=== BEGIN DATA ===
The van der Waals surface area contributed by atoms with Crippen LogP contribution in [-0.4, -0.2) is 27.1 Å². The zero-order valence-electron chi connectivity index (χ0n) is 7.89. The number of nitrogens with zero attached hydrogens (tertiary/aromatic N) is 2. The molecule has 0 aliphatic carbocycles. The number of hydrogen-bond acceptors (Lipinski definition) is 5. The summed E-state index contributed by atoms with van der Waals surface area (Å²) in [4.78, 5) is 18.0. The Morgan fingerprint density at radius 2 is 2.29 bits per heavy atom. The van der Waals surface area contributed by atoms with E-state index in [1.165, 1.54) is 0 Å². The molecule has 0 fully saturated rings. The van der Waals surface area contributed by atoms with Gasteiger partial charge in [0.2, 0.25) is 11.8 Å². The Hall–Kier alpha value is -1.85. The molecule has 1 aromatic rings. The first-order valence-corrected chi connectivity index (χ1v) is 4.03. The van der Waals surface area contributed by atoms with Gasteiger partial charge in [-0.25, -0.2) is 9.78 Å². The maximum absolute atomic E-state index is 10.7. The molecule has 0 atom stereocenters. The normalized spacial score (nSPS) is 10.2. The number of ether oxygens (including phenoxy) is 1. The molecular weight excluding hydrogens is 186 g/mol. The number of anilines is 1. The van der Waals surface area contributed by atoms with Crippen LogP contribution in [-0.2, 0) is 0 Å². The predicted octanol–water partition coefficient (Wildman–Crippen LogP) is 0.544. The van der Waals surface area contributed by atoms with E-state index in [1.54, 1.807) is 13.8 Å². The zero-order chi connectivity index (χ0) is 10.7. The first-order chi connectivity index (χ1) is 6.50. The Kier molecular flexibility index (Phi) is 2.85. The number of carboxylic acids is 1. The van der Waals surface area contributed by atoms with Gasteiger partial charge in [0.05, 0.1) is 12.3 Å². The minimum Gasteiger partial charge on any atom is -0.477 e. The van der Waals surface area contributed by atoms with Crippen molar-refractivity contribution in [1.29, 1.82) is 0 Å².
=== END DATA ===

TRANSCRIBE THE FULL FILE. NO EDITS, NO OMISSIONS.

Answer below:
The van der Waals surface area contributed by atoms with Crippen LogP contribution in [-0.4, -0.2) is 27.1 Å². The zero-order valence-electron chi connectivity index (χ0n) is 7.89. The number of nitrogens with zero attached hydrogens (tertiary/aromatic N) is 2. The molecule has 0 aliphatic carbocycles. The number of hydrogen-bond acceptors (Lipinski definition) is 5. The summed E-state index contributed by atoms with van der Waals surface area (Å²) in [4.78, 5) is 18.0. The Morgan fingerprint density at radius 2 is 2.29 bits per heavy atom. The van der Waals surface area contributed by atoms with E-state index in [1.165, 1.54) is 0 Å². The molecule has 0 fully saturated rings. The van der Waals surface area contributed by atoms with Gasteiger partial charge in [0.2, 0.25) is 11.8 Å². The Hall–Kier alpha value is -1.85. The molecule has 1 aromatic rings. The first-order valence-corrected chi connectivity index (χ1v) is 4.03. The van der Waals surface area contributed by atoms with Gasteiger partial charge in [-0.25, -0.2) is 9.78 Å². The maximum absolute atomic E-state index is 10.7. The molecule has 0 atom stereocenters. The normalized spacial score (nSPS) is 10.2. The number of ether oxygens (including phenoxy) is 1. The molecular weight excluding hydrogens is 186 g/mol. The number of anilines is 1. The van der Waals surface area contributed by atoms with Crippen LogP contribution in [-0.2, 0) is 0 Å². The predicted octanol–water partition coefficient (Wildman–Crippen LogP) is 0.544. The van der Waals surface area contributed by atoms with E-state index in [1.54, 1.807) is 13.8 Å². The zero-order chi connectivity index (χ0) is 10.7. The first-order chi connectivity index (χ1) is 6.50. The Kier molecular flexibility index (Phi) is 2.85. The number of carboxylic acids is 1. The van der Waals surface area contributed by atoms with Gasteiger partial charge in [0.05, 0.1) is 12.3 Å². The minimum Gasteiger partial charge on any atom is -0.477 e. The van der Waals surface area contributed by atoms with Crippen molar-refractivity contribution in [1.29, 1.82) is 0 Å².